People in this category may be seen as confident and self-sufficient, but really Avoidants are often emotionally unavailable, avoid conversations about feelings, and struggle with physical intimacy or maintaining long-term relationships.
As you would expect, avoidant attachment was probably modeled early on. Parents who avoid conversations about feelings, conflict, or showing affection are going to- probably unintentionally- instill this in their children. It can be seen as a positive thing, considering independence and high self-esteem are praiseworthy qualities. But in reality true avoidant attachment is extremely limiting. It dulls the vibrance and dampens the joy of emotional closeness and intimacy. It can be devastating to a marriage when one partner is closed off or possibly completely unable to know their spouse in a deeper way.
My personal theory is that more men than women may be classified as having avoidant attachment. Each generation turns a new corner but in regard to stigma, the "toughen up" mentality has been instilled in the American male for decades. Men were not to delve into a deeper emotional realm. Heaven forbid they seek help or allow a stray tear to express concealed feelings. Thankfully, our culture is becoming more receptive to the expression of feelings for both men and women and exploring how emotional connection- and communication- is an essential part of a healthy relationship.
Combine both anxious and avoidant attachments and you create a disorganized one. This one breaks my heart as it is mostly characterized by fear. A romantic relationship might be desired, but this individual has no idea how to acquire or maintain one.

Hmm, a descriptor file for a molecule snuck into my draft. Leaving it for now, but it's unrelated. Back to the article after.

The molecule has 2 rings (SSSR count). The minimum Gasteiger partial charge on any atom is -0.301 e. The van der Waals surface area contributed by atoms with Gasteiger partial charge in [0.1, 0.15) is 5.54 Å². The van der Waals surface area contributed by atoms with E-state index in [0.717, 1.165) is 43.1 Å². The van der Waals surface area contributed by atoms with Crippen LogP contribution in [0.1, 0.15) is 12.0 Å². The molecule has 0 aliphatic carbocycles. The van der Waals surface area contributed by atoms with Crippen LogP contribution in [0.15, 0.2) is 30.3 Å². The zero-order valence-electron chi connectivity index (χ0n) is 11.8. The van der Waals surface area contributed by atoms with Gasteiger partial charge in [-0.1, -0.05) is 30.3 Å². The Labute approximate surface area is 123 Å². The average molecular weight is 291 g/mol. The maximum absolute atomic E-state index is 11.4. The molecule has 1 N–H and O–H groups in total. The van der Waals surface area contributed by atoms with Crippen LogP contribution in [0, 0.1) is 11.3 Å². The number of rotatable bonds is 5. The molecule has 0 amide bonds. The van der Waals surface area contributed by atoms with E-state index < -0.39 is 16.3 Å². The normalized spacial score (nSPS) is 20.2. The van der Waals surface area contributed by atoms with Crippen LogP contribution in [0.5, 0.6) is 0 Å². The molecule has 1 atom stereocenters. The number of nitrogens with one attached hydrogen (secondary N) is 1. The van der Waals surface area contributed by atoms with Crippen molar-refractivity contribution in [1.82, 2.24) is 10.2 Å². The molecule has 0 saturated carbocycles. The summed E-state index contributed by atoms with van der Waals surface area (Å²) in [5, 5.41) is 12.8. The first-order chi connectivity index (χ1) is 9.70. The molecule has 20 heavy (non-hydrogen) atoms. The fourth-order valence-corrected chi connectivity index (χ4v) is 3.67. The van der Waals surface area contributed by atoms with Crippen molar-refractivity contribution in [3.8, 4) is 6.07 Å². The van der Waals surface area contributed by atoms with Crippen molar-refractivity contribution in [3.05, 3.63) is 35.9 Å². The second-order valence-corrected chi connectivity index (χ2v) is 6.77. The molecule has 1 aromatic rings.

Trauma, especially when involving physical, sexual, or emotional abuse at the hands of a caregiver, is often the catalyst for this development. What should signify safety is instead a betrayal, the ultimate incongruence in our understanding of human relationships. As a result, there is fear of closeness and intimacy, despite there being a desire. The Attachment Project quotes, "These adults expect and are waiting for the rejection, disappointment, and hurt to come. In their perception, it is inevitable."
Unfortunately, before so many are able to receive actual help to start the healing process and begin forming healthy relationships, there is sometimes substance abuse, crime, heartache, and mental health decline. The most battered and bruised people I've interacted with come from the most unpredictable and unforgiving environments- and if I interviewed their parents I would likely discover a generational pattern. This is why it is so imperative to seek help for unresolved trauma or loss. Though it's not an easy step by any means, you are breaking one trend and beginning a new legacy that brings healing not only to yourself but generations to come.
Securely attached people are able to connect with others and form long-lasting and meaningful relationships. They can access emotions and express feelings. While bad days are unavoidable sometimes, for the most part secure attachment means positive self-concept, warmth, and socialization.